| Where does our history start?
Does it begin with "ancient vast upheavals" which resulted in the
Crystalline area, as geologists call it? Or perhaps it begins with
its Native Peoples, the Cherokee Indians, who named many of the county's
landmarks? Or did it begin with the Old Federal Road that wound its
way through North Georgia in the early years of the 19th century "for
the accommodation of the citizens of the United States"?
The official birthday of Cherokee County was December 26, 1831,
and at that time, the new county contained some 6,900 square miles,
in contrast to its present 429.
SEE MAP OF "The
Original Cherokee County--1831"
Created primarily as an emergency measure, the original county served
the temporary purpose of holding the territory together under Georgia's
laws while the survey was being made and while a more permanent arrangement
could be worked out for its disposition into Counties of normal size.
In an act of the Georgia state legislature approved December 3, 1832,
the original Cherokee County was divided into ten counties: Cherokee,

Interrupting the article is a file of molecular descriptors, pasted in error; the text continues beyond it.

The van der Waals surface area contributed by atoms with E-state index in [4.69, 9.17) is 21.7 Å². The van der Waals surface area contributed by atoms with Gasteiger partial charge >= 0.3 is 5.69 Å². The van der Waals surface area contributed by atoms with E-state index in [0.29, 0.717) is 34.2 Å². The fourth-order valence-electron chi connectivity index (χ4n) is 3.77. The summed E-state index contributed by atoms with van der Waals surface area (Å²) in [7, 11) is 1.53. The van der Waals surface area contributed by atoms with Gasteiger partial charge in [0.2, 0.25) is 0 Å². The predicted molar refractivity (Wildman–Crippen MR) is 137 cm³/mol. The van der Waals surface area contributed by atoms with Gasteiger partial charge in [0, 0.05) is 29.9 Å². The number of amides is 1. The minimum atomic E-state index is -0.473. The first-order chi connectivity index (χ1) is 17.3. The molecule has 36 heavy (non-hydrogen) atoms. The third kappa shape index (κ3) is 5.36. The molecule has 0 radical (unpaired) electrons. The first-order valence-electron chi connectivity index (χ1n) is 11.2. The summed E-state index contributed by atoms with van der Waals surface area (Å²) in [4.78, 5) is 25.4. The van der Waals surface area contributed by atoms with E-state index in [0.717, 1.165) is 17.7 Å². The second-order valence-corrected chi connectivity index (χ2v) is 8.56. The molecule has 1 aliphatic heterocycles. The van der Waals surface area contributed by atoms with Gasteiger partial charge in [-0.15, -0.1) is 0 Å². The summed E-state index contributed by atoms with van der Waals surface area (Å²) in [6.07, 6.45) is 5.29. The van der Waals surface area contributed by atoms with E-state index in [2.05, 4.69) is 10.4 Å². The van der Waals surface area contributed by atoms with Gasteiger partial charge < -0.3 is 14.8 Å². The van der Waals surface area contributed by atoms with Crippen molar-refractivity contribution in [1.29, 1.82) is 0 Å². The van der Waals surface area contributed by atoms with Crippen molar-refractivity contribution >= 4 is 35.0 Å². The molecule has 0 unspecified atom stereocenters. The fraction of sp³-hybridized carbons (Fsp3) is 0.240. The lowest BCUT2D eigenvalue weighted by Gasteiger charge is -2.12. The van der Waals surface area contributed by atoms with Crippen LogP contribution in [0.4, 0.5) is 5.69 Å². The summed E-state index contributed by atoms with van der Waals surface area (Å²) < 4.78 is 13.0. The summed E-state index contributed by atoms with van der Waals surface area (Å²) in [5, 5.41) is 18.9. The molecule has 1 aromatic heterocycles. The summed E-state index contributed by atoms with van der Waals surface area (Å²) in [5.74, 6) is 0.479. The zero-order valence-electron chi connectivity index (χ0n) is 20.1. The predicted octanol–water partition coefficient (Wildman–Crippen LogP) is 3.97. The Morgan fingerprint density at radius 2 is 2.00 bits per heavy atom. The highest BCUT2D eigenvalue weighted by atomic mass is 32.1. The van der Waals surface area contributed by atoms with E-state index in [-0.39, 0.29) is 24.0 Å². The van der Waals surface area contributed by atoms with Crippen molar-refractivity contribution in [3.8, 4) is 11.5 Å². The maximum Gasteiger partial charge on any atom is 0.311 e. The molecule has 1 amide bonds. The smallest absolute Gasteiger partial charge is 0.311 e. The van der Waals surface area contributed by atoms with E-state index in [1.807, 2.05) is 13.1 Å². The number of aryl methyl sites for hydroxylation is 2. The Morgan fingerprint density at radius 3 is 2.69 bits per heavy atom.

Cass (now Bartow), Cobb, Floyd, Forsyth, Gilmer, Lumpkin, Murray,
Paulding and Union. Later divisions of these eleven counties have
increased the total number of counties made from the original Cherokee
SEE MAP OF "Land
and Militia Districts of Cherokee County--1833"
"Captain's Districts" or militia districts in Cherokee County were not totally
legalized until after 1833. Militia districts of Georgia date from a time soon
after the War of 1812, when the necessity became apparent for a standing army
quickly available in emergency. Each county was divided, by statute, into "Georgia
militia districts," and the able-bodied men resident in each district were organized
into a military company by a captain, who was duly elected by the district. The
militia system lasted until the Civil War period, although militia districts
still retain the civil functions allowed to them by the original statute.